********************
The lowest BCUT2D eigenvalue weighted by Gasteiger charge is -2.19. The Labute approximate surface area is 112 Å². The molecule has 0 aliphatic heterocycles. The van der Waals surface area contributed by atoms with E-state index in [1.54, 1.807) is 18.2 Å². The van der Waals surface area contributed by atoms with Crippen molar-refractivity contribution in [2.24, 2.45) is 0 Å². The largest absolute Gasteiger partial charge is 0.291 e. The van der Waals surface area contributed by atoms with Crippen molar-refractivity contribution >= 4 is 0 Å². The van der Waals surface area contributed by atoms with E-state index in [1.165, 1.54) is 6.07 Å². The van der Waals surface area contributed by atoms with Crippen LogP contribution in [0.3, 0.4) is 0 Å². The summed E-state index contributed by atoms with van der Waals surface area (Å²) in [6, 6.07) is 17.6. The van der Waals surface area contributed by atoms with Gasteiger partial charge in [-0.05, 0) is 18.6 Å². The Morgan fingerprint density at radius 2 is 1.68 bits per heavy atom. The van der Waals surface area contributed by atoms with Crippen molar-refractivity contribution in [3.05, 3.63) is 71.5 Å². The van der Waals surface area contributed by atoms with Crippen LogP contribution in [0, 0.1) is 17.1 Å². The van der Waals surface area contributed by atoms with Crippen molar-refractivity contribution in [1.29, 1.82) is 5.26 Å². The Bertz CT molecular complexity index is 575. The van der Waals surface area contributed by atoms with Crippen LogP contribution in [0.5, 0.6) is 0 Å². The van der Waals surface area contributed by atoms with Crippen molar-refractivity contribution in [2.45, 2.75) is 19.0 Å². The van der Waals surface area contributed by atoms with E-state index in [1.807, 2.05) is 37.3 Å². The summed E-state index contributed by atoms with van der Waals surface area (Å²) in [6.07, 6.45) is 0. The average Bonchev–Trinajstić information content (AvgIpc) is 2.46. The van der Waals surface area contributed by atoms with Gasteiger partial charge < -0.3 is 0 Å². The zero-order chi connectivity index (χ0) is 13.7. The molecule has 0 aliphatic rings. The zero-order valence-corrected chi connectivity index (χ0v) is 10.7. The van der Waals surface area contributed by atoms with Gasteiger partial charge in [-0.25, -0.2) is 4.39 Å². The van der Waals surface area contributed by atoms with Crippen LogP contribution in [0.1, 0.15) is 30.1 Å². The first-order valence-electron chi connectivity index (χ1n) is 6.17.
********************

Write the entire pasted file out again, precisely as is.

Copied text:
The lowest BCUT2D eigenvalue weighted by Gasteiger charge is -2.19. The Labute approximate surface area is 112 Å². The molecule has 0 aliphatic heterocycles. The van der Waals surface area contributed by atoms with E-state index in [1.54, 1.807) is 18.2 Å². The van der Waals surface area contributed by atoms with Crippen molar-refractivity contribution in [2.24, 2.45) is 0 Å². The largest absolute Gasteiger partial charge is 0.291 e. The van der Waals surface area contributed by atoms with Crippen molar-refractivity contribution >= 4 is 0 Å². The van der Waals surface area contributed by atoms with E-state index in [1.165, 1.54) is 6.07 Å². The van der Waals surface area contributed by atoms with Crippen LogP contribution in [0.3, 0.4) is 0 Å². The summed E-state index contributed by atoms with van der Waals surface area (Å²) in [6, 6.07) is 17.6. The van der Waals surface area contributed by atoms with Gasteiger partial charge in [-0.05, 0) is 18.6 Å². The Morgan fingerprint density at radius 2 is 1.68 bits per heavy atom. The van der Waals surface area contributed by atoms with Crippen molar-refractivity contribution in [3.05, 3.63) is 71.5 Å². The van der Waals surface area contributed by atoms with Crippen LogP contribution in [0, 0.1) is 17.1 Å². The van der Waals surface area contributed by atoms with Crippen molar-refractivity contribution in [1.29, 1.82) is 5.26 Å². The Bertz CT molecular complexity index is 575. The van der Waals surface area contributed by atoms with Crippen LogP contribution in [0.5, 0.6) is 0 Å². The van der Waals surface area contributed by atoms with Crippen molar-refractivity contribution in [2.45, 2.75) is 19.0 Å². The van der Waals surface area contributed by atoms with E-state index in [1.807, 2.05) is 37.3 Å². The summed E-state index contributed by atoms with van der Waals surface area (Å²) in [6.07, 6.45) is 0. The average Bonchev–Trinajstić information content (AvgIpc) is 2.46. The van der Waals surface area contributed by atoms with Gasteiger partial charge < -0.3 is 0 Å². The zero-order chi connectivity index (χ0) is 13.7. The molecule has 0 aliphatic rings. The zero-order valence-corrected chi connectivity index (χ0v) is 10.7. The van der Waals surface area contributed by atoms with Gasteiger partial charge in [-0.25, -0.2) is 4.39 Å². The van der Waals surface area contributed by atoms with Crippen LogP contribution in [0.1, 0.15) is 30.1 Å². The first-order valence-electron chi connectivity index (χ1n) is 6.17.